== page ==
Complete an assignment definition: An assignment is a task or piece of work that you are given to do, especially as part of... | Meaning, pronunciation, translations and examples in American English. ... These examples have been automatically selected and may contain sensitive content that does not reflect the opinions or policies of Collins ...

  14. written assignment in a sentence

    Examples of written assignment in a sentence, how to use it. 16 examples: However, a fine-grained analysis of the written assignment showed that the…

  15. 97 Synonyms & Antonyms of ASSIGNMENT

    noun Definition of assignment 1 as in task a piece of work that needs to be done regularly his first newspaper assignment was writing obituaries Synonyms & Similar Words Relevance task job duty project mission chore responsibility function post office operation endeavor undertaking errand stint enterprise commission care route char chare circuit

  16. individual assignment in a sentence

    Examples of individual assignment in a sentence, how to use it. 10 examples: Individual assignment test reveals differential restriction to dispersal…

  17. Assignment: Definition in Finance, How It Works, and Examples

    Examples A wage assignment is a forced payment of an obligation by automatic withholding from an employee's pay. Courts issue wage assignments for people late with child or spousal support,...

  18. Assignment Clause: Meaning & Samples (2022)

    Examples of assignment clauses include: Example 1. A business closing or a change of control occurs Example 2. New services providers taking over existing customer contracts Example 3. Unique real estate obligations transferring to a new property owner as a condition of sale Example 4.

  19. Sample Definition Essay Assignment

    Definition is a challenging rhetorical mode. Writing definitions, one might be asked to challenge a widely accepted definition, create a controversial definition, or try to figure out if something fits an existing definition. For this assignment, I will require you to find at least two outside sources.

  20. assignment

    Property Law Under property law, assignment typically arises in landlord-tenant situations. For example, A might be renting from landlord B but wants to another party (C) to take over the property. In this scenario, A might be able to choose between assigning and subleasing the property to C.

  21. random assignment collocation

    Examples of random assignment in a sentence, how to use it. 20 examples: This result has a bearing on the random assignment problem. - It is not clear, however, that random…

  22. RICO Charge: Meaning, History of Racketeering Law That Trump Is Charged

    The federal RICO Act was initially intended to charge mafias and gangs. In recent years, the law has been applied more broadly in the state of Georgia. On Monday, Fulton County's courts website ...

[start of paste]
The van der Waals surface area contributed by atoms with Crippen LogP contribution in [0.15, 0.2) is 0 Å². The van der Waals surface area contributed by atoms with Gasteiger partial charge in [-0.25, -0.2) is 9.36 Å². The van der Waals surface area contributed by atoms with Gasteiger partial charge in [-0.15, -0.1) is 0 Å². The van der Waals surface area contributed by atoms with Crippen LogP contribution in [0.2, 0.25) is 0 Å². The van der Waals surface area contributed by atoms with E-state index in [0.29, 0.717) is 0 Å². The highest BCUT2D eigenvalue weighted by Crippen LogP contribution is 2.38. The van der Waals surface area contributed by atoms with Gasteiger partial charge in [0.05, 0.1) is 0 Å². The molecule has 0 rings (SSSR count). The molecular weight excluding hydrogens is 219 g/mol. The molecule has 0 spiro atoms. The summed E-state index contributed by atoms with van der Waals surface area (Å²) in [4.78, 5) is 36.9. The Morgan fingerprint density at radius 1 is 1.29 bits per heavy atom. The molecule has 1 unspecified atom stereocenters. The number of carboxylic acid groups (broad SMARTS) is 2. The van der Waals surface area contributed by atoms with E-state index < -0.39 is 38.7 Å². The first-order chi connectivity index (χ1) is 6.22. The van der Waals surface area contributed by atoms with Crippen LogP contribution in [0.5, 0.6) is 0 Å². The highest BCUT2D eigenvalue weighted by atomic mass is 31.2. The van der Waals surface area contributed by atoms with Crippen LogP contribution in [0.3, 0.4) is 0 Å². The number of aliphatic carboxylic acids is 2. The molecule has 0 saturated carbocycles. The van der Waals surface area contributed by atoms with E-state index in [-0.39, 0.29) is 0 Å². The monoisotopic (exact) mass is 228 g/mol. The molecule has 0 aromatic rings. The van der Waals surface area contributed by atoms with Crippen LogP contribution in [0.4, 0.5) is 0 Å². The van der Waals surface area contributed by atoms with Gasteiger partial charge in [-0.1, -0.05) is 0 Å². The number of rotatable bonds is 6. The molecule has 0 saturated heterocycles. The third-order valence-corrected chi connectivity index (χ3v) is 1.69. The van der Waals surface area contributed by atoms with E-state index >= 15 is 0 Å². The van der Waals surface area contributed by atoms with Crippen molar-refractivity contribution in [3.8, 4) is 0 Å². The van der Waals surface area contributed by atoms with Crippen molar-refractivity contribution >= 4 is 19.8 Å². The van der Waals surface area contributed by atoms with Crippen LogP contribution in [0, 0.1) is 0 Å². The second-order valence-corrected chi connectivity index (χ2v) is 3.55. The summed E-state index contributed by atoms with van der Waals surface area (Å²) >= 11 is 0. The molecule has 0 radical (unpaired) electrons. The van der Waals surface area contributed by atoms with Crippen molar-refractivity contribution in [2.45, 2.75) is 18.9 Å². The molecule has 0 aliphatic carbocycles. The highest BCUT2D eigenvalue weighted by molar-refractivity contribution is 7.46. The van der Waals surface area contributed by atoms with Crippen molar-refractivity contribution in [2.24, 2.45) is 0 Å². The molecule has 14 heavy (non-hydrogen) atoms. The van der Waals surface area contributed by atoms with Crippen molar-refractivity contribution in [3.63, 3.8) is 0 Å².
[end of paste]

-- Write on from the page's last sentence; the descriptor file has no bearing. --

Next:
23. Pulling Back the Curtain on Our Juicy Charles Barkley Interview

    Go figure. He even showed up five minutes early for the taping, and nobody ever shows up early. And I certainly did not expect Barkley to give me 90 minutes of his time, so it was worth the five ...

  24. What is the Indigenous voice to parliament, how would it work, and what

    Here's what we know so far about how the Albanese government hopes to enshrine an Indigenous voice in Australia's constitution via a referendum The Albanese government has proposed to enshrine ...

  25. 'AFK' meaning: What the abbreviation stands for and how to use it

    It is used to let someone know that you or another person will be stepping away from their device, or "keyboard." In some cases, "AFK" is used while playing video games. Just Curious: Your ...

  26. Go for C++ developers: A beginner's guide

    Examples and code snippets are from the Grafana sources. Program syntax. Go statements are terminated by a semicolon. Go treats the end of a non-blank line as a semicolon unless it can be determined that the line is incomplete. As a result, go requires the opening brace to be on the same line as the function definition:

  27. assignment noun

    Students are required to complete all homework assignments. You will need to complete three written assignments per semester. a business/special assignment ; I had set myself a tough assignment. on an assignment She is in Greece on an assignment for one of the Sunday newspapers. on assignment one of our reporters on assignment in China

  28. individual assignment collocation

    Examples of individual assignment in a sentence, how to use it. 10 examples: Individual assignment test reveals differential restriction to dispersal between two salmonids…